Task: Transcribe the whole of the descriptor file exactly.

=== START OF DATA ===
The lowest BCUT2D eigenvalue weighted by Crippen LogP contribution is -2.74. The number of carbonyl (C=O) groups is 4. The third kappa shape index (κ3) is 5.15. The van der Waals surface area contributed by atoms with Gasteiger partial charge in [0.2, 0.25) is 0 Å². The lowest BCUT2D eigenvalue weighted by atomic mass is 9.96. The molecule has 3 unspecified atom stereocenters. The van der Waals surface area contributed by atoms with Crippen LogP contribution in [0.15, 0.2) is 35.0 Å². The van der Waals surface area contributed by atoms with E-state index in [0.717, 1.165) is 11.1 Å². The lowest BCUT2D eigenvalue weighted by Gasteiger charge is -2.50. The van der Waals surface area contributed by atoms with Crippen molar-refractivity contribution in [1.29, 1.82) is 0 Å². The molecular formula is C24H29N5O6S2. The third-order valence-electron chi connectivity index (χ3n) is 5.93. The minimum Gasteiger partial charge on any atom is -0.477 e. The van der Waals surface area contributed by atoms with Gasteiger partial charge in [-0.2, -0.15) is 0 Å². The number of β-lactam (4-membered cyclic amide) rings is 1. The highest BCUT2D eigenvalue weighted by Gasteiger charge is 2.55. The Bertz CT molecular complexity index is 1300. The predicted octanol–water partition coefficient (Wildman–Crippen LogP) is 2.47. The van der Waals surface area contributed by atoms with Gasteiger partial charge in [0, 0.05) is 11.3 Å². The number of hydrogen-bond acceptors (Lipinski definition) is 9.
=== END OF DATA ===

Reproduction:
The lowest BCUT2D eigenvalue weighted by Crippen LogP contribution is -2.74. The number of carbonyl (C=O) groups is 4. The third kappa shape index (κ3) is 5.15. The van der Waals surface area contributed by atoms with Gasteiger partial charge in [0.2, 0.25) is 0 Å². The lowest BCUT2D eigenvalue weighted by atomic mass is 9.96. The molecule has 3 unspecified atom stereocenters. The van der Waals surface area contributed by atoms with Crippen LogP contribution in [0.15, 0.2) is 35.0 Å². The van der Waals surface area contributed by atoms with E-state index in [0.717, 1.165) is 11.1 Å². The lowest BCUT2D eigenvalue weighted by Gasteiger charge is -2.50. The van der Waals surface area contributed by atoms with Crippen molar-refractivity contribution in [1.29, 1.82) is 0 Å². The molecular formula is C24H29N5O6S2. The third-order valence-electron chi connectivity index (χ3n) is 5.93. The minimum Gasteiger partial charge on any atom is -0.477 e. The van der Waals surface area contributed by atoms with Gasteiger partial charge in [-0.2, -0.15) is 0 Å². The number of β-lactam (4-membered cyclic amide) rings is 1. The highest BCUT2D eigenvalue weighted by Gasteiger charge is 2.55. The Bertz CT molecular complexity index is 1300. The predicted octanol–water partition coefficient (Wildman–Crippen LogP) is 2.47. The van der Waals surface area contributed by atoms with Gasteiger partial charge in [0, 0.05) is 11.3 Å². The number of hydrogen-bond acceptors (Lipinski definition) is 9.